Posts Tagged ‘Young Adult’

I recently read “Red Queen” by Victoria Aveyard.  

The blurb reads:

“This is a world divided by blood – red or silver.

The Reds are commoners, ruled by a Silver elite in possession of god-like superpowers. And to Mare Barrow, a seventeen-year-old Red girl from the poverty-stricken Stilts, it seems like nothing will ever change.

That is, until she finds herself working in the Silver Palace. Here, surrounded by the people she hates the most, Mare discovers that, despite her red blood, she possesses a deadly power of her own. One that threatens to destroy the balance of power.

Fearful of Mare’s potential, the Silvers hide her in plain view, declaring her a long-lost Silver princess, now engaged to a Silver prince. Despite knowing that one misstep would mean her death, Mare works silently to help the Red Guard, a militant resistance group, and bring down the Silver regime.

But this is a world of betrayal and lies, and Mare has entered a dangerous dance – Reds against Silvers, prince against prince, and Mare against her own heart…”

It is an interesting read and feels like a mixture of several things put together: one huge dollop of “The Hunger Games” (a dystopian world of segregation where people fight each other), a tiny pinch of “Twilight” (a girl discovers she has supernatural powers and is in her element), a bite of “Noughts and Crosses” (a world of segregation of the elite and the commoners) and a chunk of the X-Men (people born with special powers).

Mare is an interesting character who had no idea she was special and was just struggling through life knowing she hasn’t got a promising future. Then everything changes and her world becomes full of secrets and power struggles. There is plenty of promise in this novel, especially as it is the start of a series, although it’s not as good as “The Hunger Games” so far. It’s a good read and is fairly easy to follow. The ideas are intriguing with all the special powers and the fact that certain people have red blood and others have silver blood is quite weird.

It seems to end fairly quickly but if there’s more books to come then it isn’t too bad. I recommend it if you liked “The Hunger Games” as it’s got a lot of similar features but then that could be a downside to this novel!

I give this book 7 out of 10.

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“She had power over the most magnificent forces on Earth, but she still didn’t feel like she had power over the most important thing of all—her own heart.” 
― Josephine Angelini, Goddess

 

I have just finished “Goddess” by Josephine Angelini, the third and final book in her “Starcrossed” trilogy.

Goddess (Starcrossed #3) by Josephine Angelini

The blurb reads:

“She must rise, or they will fall …Helen’s powers are increasing–and so is the distance between her and her mortal friends. To make matters worse, the Oracle reveals that a dangerous traitor is lurking among them, and all fingers point to Orion. Still unsure whether she loves him or Lucas, Helen is forced to make a terrifying decision, or risk all-out war. The final book in this heart-stopping trilogy.”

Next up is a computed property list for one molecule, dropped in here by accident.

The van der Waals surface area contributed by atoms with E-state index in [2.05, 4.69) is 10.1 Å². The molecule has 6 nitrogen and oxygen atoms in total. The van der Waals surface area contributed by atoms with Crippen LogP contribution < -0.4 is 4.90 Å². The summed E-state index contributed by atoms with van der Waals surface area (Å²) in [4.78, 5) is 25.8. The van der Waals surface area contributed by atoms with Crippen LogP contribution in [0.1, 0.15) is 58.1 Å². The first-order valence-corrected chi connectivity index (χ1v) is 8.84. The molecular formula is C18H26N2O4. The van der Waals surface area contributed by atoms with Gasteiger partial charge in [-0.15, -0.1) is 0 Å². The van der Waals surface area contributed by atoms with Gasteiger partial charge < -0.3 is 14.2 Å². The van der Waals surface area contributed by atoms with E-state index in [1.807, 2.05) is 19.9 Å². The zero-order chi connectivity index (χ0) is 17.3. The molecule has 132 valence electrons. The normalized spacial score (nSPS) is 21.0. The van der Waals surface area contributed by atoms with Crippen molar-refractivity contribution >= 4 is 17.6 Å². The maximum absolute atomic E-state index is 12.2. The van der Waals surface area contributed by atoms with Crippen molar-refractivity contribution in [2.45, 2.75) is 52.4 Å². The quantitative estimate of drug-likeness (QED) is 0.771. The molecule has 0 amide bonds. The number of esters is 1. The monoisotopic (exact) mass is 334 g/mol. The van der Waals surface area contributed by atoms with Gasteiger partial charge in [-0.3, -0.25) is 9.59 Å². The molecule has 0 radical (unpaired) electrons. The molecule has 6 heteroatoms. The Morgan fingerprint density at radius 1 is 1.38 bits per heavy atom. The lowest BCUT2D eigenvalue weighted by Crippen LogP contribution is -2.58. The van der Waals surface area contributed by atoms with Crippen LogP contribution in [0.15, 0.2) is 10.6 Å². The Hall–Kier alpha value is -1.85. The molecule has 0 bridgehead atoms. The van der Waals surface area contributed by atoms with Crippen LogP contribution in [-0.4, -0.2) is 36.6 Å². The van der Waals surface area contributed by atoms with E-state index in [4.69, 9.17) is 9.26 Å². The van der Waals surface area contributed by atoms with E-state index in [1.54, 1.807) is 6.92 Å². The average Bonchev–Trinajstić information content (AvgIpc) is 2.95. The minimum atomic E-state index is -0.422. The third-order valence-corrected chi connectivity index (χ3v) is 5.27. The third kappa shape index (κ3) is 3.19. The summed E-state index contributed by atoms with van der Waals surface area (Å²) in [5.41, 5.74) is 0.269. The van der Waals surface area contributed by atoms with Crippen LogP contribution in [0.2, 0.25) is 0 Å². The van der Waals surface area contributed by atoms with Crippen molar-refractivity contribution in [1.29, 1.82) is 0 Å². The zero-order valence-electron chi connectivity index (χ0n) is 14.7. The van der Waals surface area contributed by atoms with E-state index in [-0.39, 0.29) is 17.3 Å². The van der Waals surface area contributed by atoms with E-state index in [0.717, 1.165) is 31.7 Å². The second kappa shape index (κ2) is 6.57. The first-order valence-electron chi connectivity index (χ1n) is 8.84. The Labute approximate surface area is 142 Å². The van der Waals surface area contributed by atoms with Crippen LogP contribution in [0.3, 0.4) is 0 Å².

This book follows Helen and her friends as they try to stop war breaking out between the gods and the demigods.

Helen gained new powers unexpectedly through the incident at the end of the second book in the trilogy when she, Lucas and Orion become blood brothers by accident, and as she starts to experiment with them, this starts to cause a rift between Helen and everyone else, especially her human best friends.

New enemies start to appear as horrible accidents start to happen around the world and it becomes clear that the gods are causing trouble now they have been set free. With the help of friendlier gods like Morpheus and Hades, Helen starts to better understand her role as the Descender and is revealed to be more than that.

As a prophecy is made about a Tyrant being created, fingers start to point to towards Orion, and other roles are starting to be redefined within the group of demigods. Helen has so much to deal with now: her friendship with her mortal friends, her worries about her mortal father, trying to learn how to use her powers, trying to defend herself and her friends from the gods, and then finally the love triangle between her, Orion and Lucas.

This book is very fast paced and has a great deal of tension, although maybe goes through things a bit quickly, as there is a lot going on at once. As we already know the main characters, there is no need for description of them, but their changing feelings towards Helen and her behaviour develop fairly quickly. The interesting bits are where Helen starts having flashback memories of previous incarnations of herself and how they dealt with gods, demigods and the relationship she has with Lucas, which brings an extra layer to the story.

I really like this novel because we finally get to see what happens between Helen and Lucas – no spoilers here though! You’ll have to read the books! I’m giving it 9/10 because it is a brilliant book to end the trilogy and easy to read and easy to emphasis with the characters, but there are little niggles because so much is happening at once that it gets a little bit confusing at times. Other than that, it is a really good trilogy and worth a read if you like Greek mythology and fantasy!